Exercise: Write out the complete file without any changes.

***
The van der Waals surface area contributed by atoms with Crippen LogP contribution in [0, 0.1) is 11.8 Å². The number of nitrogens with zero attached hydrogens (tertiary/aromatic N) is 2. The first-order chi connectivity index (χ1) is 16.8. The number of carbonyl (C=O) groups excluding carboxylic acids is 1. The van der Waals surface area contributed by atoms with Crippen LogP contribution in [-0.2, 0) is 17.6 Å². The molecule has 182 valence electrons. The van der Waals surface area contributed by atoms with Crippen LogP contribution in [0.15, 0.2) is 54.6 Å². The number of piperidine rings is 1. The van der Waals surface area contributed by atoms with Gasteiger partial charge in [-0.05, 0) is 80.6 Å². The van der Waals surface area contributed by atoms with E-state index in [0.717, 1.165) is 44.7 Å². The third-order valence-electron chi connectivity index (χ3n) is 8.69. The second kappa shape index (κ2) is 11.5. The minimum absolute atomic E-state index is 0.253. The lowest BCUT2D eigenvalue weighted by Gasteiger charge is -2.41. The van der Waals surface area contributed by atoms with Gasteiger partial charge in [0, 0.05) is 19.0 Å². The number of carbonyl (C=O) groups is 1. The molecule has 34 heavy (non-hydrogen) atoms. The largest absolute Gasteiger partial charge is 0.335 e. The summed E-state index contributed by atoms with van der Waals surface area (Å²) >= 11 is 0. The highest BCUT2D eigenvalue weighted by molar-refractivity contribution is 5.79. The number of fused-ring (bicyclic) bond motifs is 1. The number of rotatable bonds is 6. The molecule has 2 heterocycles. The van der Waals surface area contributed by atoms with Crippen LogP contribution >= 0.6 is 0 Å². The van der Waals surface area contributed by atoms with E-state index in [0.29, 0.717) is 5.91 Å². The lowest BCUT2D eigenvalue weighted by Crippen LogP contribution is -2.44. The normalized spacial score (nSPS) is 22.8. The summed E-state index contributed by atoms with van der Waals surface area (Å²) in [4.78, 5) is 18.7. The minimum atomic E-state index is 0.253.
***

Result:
The van der Waals surface area contributed by atoms with Crippen LogP contribution in [0, 0.1) is 11.8 Å². The number of nitrogens with zero attached hydrogens (tertiary/aromatic N) is 2. The first-order chi connectivity index (χ1) is 16.8. The number of carbonyl (C=O) groups excluding carboxylic acids is 1. The van der Waals surface area contributed by atoms with Crippen LogP contribution in [-0.2, 0) is 17.6 Å². The molecule has 182 valence electrons. The van der Waals surface area contributed by atoms with Crippen LogP contribution in [0.15, 0.2) is 54.6 Å². The number of piperidine rings is 1. The van der Waals surface area contributed by atoms with Gasteiger partial charge in [-0.05, 0) is 80.6 Å². The van der Waals surface area contributed by atoms with E-state index in [0.717, 1.165) is 44.7 Å². The third-order valence-electron chi connectivity index (χ3n) is 8.69. The second kappa shape index (κ2) is 11.5. The minimum absolute atomic E-state index is 0.253. The lowest BCUT2D eigenvalue weighted by Gasteiger charge is -2.41. The van der Waals surface area contributed by atoms with Gasteiger partial charge in [0, 0.05) is 19.0 Å². The number of carbonyl (C=O) groups is 1. The molecule has 34 heavy (non-hydrogen) atoms. The largest absolute Gasteiger partial charge is 0.335 e. The summed E-state index contributed by atoms with van der Waals surface area (Å²) >= 11 is 0. The highest BCUT2D eigenvalue weighted by molar-refractivity contribution is 5.79. The number of fused-ring (bicyclic) bond motifs is 1. The number of rotatable bonds is 6. The molecule has 2 heterocycles. The van der Waals surface area contributed by atoms with Crippen LogP contribution >= 0.6 is 0 Å². The van der Waals surface area contributed by atoms with E-state index in [0.29, 0.717) is 5.91 Å². The lowest BCUT2D eigenvalue weighted by Crippen LogP contribution is -2.44. The normalized spacial score (nSPS) is 22.8. The summed E-state index contributed by atoms with van der Waals surface area (Å²) in [4.78, 5) is 18.7. The minimum atomic E-state index is 0.253.